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Valencian Paella

Authentic Gem from the capital of Paella

by Chef Javier Vicente



  • 200g Paella Rice 250g
  • Chicken 250g
  • Rabbit Meat
  • 100g ‘Garrofó’ Beans (Lima or butter flat white bean)
  • 100g ‘Ferradura’ Beans (flat green bean)
  • 1/2 Grated Tomato
  • 1 Tbsp of ‘Pimentón’ Paprika
  • 2 threads of Saffron
  • 1 Rosemary bunch
  • 75 ml E.V. Olive Oil
  • Water
  • Salt

SERVINGS: 1-2 pax


SPECIAL FOOD REQUIREMENTS: Gluten free, nut free 

Did you know that...?

Most of the Paellas are cooked with a broth prepared in advance, while the traditional Valencian Paella recipe requires its preparation in the cooking pan itself.

Usually, it is elaborated with different kinds of meat, mostly chicken and rabbit, as well as the regional, autochthonous beans (’Garrofó’ and ‘Ferradura’ Beans).

‘Socarrat’ is one of the secrets of a perfect Paella. It is a bottom layer of toasted rice, considered a delicacy among Spanish Rice connoisseurs.

It develops on its own if the paella is cooked over a burner or open fire. If cooked in an oven, however, it will not develop. To amend this, place the paella over a high flame while listening to the rice toast at the bottom of the pan. Once the aroma of toasted rice wafts comes forward, remove it from the heat. After that, Paella should be set aside then for about 5 to 8 minutes to absorb the remaining broth.

About this dish

Valencia in Eastern Spain is the undisputed capital of paella, being one of the largest natural ports in the Mediterranean and one of the most important rice-producing areas in Spain since its introduction by the Moors over 1200 years ago. In fact, the Spanish word for rice (‘arroz’) is derived from Arabic, not Latin, like most of Castilian Spanish.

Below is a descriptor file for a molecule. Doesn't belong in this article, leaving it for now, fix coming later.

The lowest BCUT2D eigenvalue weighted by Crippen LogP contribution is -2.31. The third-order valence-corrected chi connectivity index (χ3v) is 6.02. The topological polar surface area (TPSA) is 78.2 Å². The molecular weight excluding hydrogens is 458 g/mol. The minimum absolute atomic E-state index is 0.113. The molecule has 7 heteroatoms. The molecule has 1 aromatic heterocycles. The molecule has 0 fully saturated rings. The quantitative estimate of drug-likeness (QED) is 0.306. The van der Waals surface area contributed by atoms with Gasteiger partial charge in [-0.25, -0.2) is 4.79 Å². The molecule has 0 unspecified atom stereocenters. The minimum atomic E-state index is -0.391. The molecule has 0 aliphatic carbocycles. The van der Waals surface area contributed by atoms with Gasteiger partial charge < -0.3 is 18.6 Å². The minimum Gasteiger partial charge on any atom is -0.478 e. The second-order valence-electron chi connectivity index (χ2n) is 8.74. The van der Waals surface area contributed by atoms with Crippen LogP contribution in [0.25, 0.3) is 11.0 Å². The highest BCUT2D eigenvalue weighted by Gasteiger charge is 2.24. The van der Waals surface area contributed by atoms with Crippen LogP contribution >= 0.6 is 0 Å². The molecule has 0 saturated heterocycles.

Paella was originally farmers’ food, cooked by the workers over a wood fire for their lunchtime meal. This is a traditional recipe that has ancients roots from the XVII century. Paella was also traditionally eaten straight from the pan in which it was cooked with each person using their own wooden spoon.

Step by step

  • Dice Chicken and Rabbit into medium-size pieces.
  • Cut the flat green beans or string beans into pieces. If the Lima beans are fresh, peel them and discard the pods. If you are using already cooked beans, just strain them.
  • Heat the Paella pan on medium heat with extra virgin oil and start sautéing the meat till golden brown in the Paella pan, seasoning it with salt.
  • Add the beans and cook for another 5 minutes.
  • Add the Pimentón, followed by the grated tomato.
  • After the tomatoes reduce, add in the water and let it simmer for around 20-30 minutes.
  • Add slightly toasted saffron and a branch of rosemary. If you wish, add snails, now it’s the time.
  • Add the rice, spread it evenly on the Paella pan, turn up to high heat and cook, but don’t stir, for the next 8-10 minutes.
  • Bring the fire to low-medium heat at let it cook for another 6-8 minutes with little broth left in the Paella (the rice should absorb it).
  • Turn the fire up to a medium-high for one minute to create a crusty caramelised bottom known as ‘Socarrat’.
  • Let the paella rest for 5 to 8 minutes before serving.

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